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  • 1.
    Armelius, Kerstin
    et al.
    Umeå universitet, Samhällsvetenskapliga fakulteten, Institutionen för psykologi.
    Hakelind, Camilla
    Umeå universitet, Samhällsvetenskapliga fakulteten, Institutionen för psykologi.
    Interpersonal complementarity - self-rated behaviour by normal and antisocial adolescents with a liked and a disliked peer2007Ingår i: Interpersona: An International Journal on Personal Relationships, E-ISSN 1981-6472, Vol. 1, nr 2, s. 99-116Artikel i tidskrift (Refereegranskat)
    Abstract [en]

    The principle of complementarity in interpersonal theory and the SASB model (Structural Analysis of Social Behavior) as developed by Benjamin (1974) were used to study how adolescents in a normal group of 60 adolescents and a group of 42 adolescents with severe behavioural problems rated that they usually behaved in relation to a liked and disliked peer. The peer’s behaviour varied in a systematic way on the dimensions of affiliation and dominance. Complementary behavior was defined as the same behaviour from peer and self and anticomplementarity was defined as opposite behaviour from self in relation the peer’s behavior. Consistent over the two groups complementarity and anticomplementarity were influenced by both the peer’s behaviour and type of relationship with the peer. Friendly behaviour from a liked peer evoked much more complementary friendly behaviour compared to a disliked peer who with the same behaviour evoked almost as much anticomplementary hostile behaviour as complementary friendly behaviour. Hostile behaviour from a disliked peer evoked much more complementary hostile behaviour compared to a liked peer with the same kind of behavior. Autonomy granting from a liked peer evoked more complementary autonomous behaviour compared to a disliked peer. Differences between the two groups were small and only in relation with a disliked peer. The results were discussed in terms of interpersonal theory and the principle of complementarity with focus on kind of relationship.

  • 2.
    Evertsson, Lars
    et al.
    Umeå universitet, Samhällsvetenskapliga fakulteten, Institutionen för socialt arbete.
    Nyman, Charlott
    Umeå universitet, Samhällsvetenskapliga fakulteten, Sociologiska institutionen.
    If not negotiation, then what?: Gender equality and the organization of everyday life in Swedish couples2009Ingår i: Interpersona: An International Journal on Personal Relationships, E-ISSN 1981-6472, ISSN I, Vol. 3, nr 3 suppl. 1), s. 33-59Artikel i tidskrift (Refereegranskat)
    Abstract [en]

    Freed from the bonds of traditional gendered norms, responsibilities and obligations, it has been argued that negotiation is a key concept for understanding how modern couples organize their common life together. Interviews with Swedish couples cause us to question this assumption. In this article we argue that negotiations are relatively unusual in couple relationships. We found that couples seldom experience the reason, room space or need to negotiate. This can in part be understood from the perspective of seeing everyday life as a matter of practical coordination, i.e. as something we strive to master rather than something we try to change or critically reflect upon. We found that routines and rituals were a guiding force in how couples organize their everyday lives. “Doing gender”, “doing couple”, external circumstances and agreement were all central aspects in making the everyday lives of the couples we interviewed work.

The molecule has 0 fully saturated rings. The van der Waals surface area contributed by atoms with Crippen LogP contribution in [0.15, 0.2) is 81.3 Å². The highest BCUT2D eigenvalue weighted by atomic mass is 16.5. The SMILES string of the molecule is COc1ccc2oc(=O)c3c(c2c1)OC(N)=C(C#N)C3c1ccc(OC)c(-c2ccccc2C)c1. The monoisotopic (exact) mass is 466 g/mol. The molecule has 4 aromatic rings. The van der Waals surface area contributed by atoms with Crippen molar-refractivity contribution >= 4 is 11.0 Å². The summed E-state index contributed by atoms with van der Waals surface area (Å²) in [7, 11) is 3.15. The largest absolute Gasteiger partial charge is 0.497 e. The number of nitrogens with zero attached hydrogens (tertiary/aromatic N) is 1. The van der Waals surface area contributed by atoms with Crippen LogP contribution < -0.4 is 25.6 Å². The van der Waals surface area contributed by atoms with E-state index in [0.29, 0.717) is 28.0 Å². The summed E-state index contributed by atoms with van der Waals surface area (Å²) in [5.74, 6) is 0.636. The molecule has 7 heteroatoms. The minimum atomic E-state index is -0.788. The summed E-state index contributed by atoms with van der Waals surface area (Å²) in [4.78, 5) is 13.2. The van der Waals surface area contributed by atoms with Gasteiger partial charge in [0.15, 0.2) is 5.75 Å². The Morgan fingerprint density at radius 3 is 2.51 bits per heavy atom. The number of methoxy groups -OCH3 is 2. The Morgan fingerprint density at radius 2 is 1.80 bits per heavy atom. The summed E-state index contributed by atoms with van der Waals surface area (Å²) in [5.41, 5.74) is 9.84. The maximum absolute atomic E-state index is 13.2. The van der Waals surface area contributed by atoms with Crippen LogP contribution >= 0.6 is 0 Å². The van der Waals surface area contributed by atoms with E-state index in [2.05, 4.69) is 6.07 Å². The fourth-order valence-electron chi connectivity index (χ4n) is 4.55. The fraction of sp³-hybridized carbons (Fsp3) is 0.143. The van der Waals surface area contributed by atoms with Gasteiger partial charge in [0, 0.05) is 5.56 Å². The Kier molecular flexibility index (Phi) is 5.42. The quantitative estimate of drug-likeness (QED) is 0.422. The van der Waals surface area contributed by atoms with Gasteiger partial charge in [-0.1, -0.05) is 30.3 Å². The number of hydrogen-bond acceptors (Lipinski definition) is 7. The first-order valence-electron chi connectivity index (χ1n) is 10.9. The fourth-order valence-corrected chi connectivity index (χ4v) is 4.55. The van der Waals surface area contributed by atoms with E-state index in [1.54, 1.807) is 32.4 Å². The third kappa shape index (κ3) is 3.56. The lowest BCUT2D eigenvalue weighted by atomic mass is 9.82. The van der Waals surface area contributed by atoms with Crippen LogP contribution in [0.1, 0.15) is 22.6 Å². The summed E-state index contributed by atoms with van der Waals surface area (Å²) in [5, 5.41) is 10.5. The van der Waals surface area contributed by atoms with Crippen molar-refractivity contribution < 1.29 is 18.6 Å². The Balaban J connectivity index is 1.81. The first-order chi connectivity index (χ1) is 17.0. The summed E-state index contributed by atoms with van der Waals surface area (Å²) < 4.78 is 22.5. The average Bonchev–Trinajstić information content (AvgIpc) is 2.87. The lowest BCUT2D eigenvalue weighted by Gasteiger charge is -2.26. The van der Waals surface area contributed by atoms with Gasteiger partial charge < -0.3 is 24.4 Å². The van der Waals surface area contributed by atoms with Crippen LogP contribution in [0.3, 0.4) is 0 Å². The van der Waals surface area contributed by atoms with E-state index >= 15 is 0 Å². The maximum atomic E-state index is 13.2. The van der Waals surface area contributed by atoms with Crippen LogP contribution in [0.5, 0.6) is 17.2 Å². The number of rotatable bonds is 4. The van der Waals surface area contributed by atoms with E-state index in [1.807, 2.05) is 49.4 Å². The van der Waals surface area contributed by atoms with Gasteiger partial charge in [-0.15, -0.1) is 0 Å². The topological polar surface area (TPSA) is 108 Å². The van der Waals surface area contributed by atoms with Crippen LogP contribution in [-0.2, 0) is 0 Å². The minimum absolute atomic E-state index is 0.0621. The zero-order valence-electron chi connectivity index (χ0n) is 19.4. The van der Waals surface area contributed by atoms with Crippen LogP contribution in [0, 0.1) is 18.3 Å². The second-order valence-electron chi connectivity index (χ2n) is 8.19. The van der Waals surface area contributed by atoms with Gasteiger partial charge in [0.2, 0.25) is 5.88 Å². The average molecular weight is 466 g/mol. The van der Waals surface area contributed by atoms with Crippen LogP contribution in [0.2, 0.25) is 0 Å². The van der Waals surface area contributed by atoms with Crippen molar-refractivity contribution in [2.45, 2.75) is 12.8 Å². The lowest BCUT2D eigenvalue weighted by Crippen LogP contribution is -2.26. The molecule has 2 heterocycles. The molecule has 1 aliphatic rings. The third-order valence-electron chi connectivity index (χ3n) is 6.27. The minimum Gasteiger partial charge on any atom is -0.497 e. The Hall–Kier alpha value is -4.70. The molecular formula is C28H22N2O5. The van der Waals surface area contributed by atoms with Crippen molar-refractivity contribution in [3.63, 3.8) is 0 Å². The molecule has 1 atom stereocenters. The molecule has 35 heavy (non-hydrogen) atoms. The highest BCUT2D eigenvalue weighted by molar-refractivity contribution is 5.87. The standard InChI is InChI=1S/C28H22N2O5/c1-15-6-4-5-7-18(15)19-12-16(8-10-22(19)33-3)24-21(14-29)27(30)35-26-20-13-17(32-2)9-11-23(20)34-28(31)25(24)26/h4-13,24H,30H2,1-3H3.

• 3. Richter, Jörg
    et al.
    Ghazinour, Seyedmehdi
    Umeå universitet, Samhällsvetenskapliga fakulteten, Institutionen för socialt arbete.
    Rostami, Arian
    Umeå universitet, Samhällsvetenskapliga fakulteten, Institutionen för socialt arbete.
    Marital Satisfaction, Coping, and Social Support in Female Medical Staff Members in Tehran University Hospitals2015Ingår i: Interpersona: An International Journal on Personal Relationships, E-ISSN 1981-6472, Vol. 8, nr 1, s. 115-127Artikel i tidskrift (Refereegranskat)
    Abstract [en]

    Stress significantly influences marital satisfaction. Women tend to be more emotionally involved in problems than men. Furthermore, employed women encounter more stressors especially when their job is stressful which it is often the case in medical professionals. In the present cross-sectional study, relationships were analyzed between marital satisfaction (ENRICH Marital Satisfaction Inventory), ways of coping (Ways of Coping questionnaire) with marital stress and social support (Social Support Questionnaire) in 100 female medical staff members in Tehran university hospitals. The results revealed a significant negative relationship between subscales of marital satisfaction and using “seeking social support”, “confrontive coping”, “escape avoidance”, “distancing”, and “self-controlling” as ways of coping related to marriage related problems. Furthermore, the analyses showed that job satisfaction, social support, and ways of coping explain between 24% and 38% of the variance in subscales of marital satisfaction. Therefore focusing on these factors could be an effective approach to promote marital satisfaction in female medical staff members.

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